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2022 ends on high note for hospital M&As

by John R. Fischer, Senior Reporter | January 17, 2023
Business Affairs
In 2022, 53 transactions among hospitals and healthcare systems were announced.
2022 saw renewed momentum in mergers and acquisitions among U.S. hospital and health systems, with 53 transactions announced, generating more than $45 billion in total revenue.

As in previous years, megamergers continued to be more frequent, with the high percentage resulting in a historically high average smaller party size with an annual revenue of $852 million. This was $200 million more than last year’s historic high of $619 million, according to Kaufman Hall’s 2022 M&A in Review: Regaining Momentum Report.

Kaufman Hall experts said that Q4 was one of the “most active” since the COVID-19 pandemic began near the end of Q1 2020, with four of its 17 announced transactions defined as megamergers, which is when the smaller party has annual revenues exceeding $1 billion. A fifth one had a smaller company with revenues ranging from $500 million to $1 billion.

“This was the third consecutive quarter in 2022 in which the average size of the smaller party across all announced transactions exceeded $800 million,” said Anu Singh, practice leader of partnerships, mergers and acquisitions at Kaufman Hall, in a statement.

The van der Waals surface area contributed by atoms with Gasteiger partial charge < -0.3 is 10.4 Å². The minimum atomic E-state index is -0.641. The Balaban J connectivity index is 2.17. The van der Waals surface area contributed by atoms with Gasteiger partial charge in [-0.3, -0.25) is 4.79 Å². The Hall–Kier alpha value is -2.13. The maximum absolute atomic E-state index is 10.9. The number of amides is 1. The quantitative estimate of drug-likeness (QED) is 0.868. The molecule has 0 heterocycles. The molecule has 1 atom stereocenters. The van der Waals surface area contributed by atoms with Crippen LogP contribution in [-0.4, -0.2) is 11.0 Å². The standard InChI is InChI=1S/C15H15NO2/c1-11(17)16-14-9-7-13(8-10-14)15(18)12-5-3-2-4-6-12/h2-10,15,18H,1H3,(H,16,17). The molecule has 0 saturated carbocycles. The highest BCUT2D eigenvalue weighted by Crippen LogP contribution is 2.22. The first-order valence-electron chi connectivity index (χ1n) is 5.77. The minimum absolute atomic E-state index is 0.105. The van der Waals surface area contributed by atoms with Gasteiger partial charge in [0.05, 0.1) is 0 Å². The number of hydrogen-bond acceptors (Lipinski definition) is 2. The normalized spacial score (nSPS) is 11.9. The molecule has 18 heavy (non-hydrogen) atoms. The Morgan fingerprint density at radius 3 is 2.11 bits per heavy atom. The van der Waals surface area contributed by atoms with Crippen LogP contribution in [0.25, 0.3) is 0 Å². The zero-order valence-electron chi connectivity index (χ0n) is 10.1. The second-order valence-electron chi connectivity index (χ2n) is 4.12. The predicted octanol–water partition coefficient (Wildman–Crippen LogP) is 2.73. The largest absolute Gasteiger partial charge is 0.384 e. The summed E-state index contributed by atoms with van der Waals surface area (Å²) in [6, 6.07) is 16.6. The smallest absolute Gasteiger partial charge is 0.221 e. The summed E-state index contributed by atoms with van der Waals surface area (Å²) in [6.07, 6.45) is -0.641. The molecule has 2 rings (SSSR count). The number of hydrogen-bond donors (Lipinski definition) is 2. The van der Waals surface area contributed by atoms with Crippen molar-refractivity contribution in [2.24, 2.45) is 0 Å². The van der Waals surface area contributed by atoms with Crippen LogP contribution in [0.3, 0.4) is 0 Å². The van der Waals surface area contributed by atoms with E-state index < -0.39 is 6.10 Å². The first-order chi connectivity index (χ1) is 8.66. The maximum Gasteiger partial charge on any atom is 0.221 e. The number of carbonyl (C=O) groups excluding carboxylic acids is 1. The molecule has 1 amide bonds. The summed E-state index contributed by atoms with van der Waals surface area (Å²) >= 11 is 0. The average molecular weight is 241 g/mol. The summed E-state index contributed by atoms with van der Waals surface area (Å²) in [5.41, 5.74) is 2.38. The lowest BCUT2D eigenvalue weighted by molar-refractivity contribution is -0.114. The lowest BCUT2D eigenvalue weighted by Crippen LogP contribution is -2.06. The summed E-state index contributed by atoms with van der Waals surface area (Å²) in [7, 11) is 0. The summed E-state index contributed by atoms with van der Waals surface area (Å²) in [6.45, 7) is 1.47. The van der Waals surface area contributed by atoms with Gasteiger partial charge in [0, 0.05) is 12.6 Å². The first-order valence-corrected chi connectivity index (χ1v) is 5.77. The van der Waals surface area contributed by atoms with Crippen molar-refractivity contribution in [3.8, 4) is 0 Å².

The four Q4 megamergers included the merger agreement of Advocate Aurora Health and Atrium Health to become a $27 billion organization; the joining of Sparrow Health with the University of Michigan, making it a $7-billion organization; Essentia Health and Marshfield Clinic Health Systems' potential merger; and the potential one between Sanford Health and Fairview Health.

The four deals and others highlighted emerging trends being seen, including cross-market transactions and academic medical centers focusing on community hospital networks.

Singh and his colleagues attribute increases in M&A activity to desires to expand operations, markets and expertise to better healthcare services as well as pressures on legacy providers to invest in new capabilities, supporting resources and business intelligence models. Technology companies, national health plans and retail giants with high capital are also heightening competition.

Additionally, the lack of staff members and clinicians and depressed margins from operational and financial challenges have pushed many to search for economies of scale that offer long-term sustainability. This has often been found with large systems that demonstrated resilience during the pandemic, distributing operational risk across multiple markets and prioritizing the use of resources where they were most needed.

Experts warn that M&A activity will face challenges, including a higher interest rate environment that is raising the cost of capital and heightened regulatory scrutiny of such deals.

But they also predict that providers will continue to form partnerships and transactions that provide them with much needed resources for post-pandemic strategies, including innovating care delivery and improving their resiliency.

“While the total number of transactions remained below pre-pandemic levels in 2022, there were clear signs that M&A activity was beginning to regain momentum, and we expect that momentum to continue into 2023,” said Singh.

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